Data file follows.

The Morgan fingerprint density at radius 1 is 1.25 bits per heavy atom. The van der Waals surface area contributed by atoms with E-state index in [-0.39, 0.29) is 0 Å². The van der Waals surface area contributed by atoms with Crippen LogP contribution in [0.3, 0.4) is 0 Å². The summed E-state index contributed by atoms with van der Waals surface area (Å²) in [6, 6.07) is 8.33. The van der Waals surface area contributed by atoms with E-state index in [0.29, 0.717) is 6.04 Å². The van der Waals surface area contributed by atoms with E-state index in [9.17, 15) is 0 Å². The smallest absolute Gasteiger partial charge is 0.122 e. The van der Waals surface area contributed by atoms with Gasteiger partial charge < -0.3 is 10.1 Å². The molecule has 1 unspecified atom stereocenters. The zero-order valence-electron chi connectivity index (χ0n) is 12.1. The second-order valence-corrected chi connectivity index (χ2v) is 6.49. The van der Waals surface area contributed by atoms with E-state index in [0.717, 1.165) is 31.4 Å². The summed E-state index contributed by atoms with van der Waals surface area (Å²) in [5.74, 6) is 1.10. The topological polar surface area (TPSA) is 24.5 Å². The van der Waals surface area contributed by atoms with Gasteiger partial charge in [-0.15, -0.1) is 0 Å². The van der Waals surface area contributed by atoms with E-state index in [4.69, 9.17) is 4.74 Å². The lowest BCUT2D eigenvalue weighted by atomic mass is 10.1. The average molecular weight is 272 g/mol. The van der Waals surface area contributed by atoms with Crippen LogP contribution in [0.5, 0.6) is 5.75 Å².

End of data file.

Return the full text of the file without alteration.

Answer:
The Morgan fingerprint density at radius 1 is 1.25 bits per heavy atom. The van der Waals surface area contributed by atoms with E-state index in [-0.39, 0.29) is 0 Å². The van der Waals surface area contributed by atoms with Crippen LogP contribution in [0.3, 0.4) is 0 Å². The summed E-state index contributed by atoms with van der Waals surface area (Å²) in [6, 6.07) is 8.33. The van der Waals surface area contributed by atoms with E-state index in [0.29, 0.717) is 6.04 Å². The van der Waals surface area contributed by atoms with E-state index in [9.17, 15) is 0 Å². The smallest absolute Gasteiger partial charge is 0.122 e. The van der Waals surface area contributed by atoms with Gasteiger partial charge < -0.3 is 10.1 Å². The molecule has 1 unspecified atom stereocenters. The zero-order valence-electron chi connectivity index (χ0n) is 12.1. The second-order valence-corrected chi connectivity index (χ2v) is 6.49. The van der Waals surface area contributed by atoms with E-state index in [0.717, 1.165) is 31.4 Å². The summed E-state index contributed by atoms with van der Waals surface area (Å²) in [5.74, 6) is 1.10. The topological polar surface area (TPSA) is 24.5 Å². The van der Waals surface area contributed by atoms with Gasteiger partial charge in [-0.15, -0.1) is 0 Å². The van der Waals surface area contributed by atoms with E-state index in [4.69, 9.17) is 4.74 Å². The lowest BCUT2D eigenvalue weighted by atomic mass is 10.1. The average molecular weight is 272 g/mol. The van der Waals surface area contributed by atoms with Crippen LogP contribution in [0.5, 0.6) is 5.75 Å².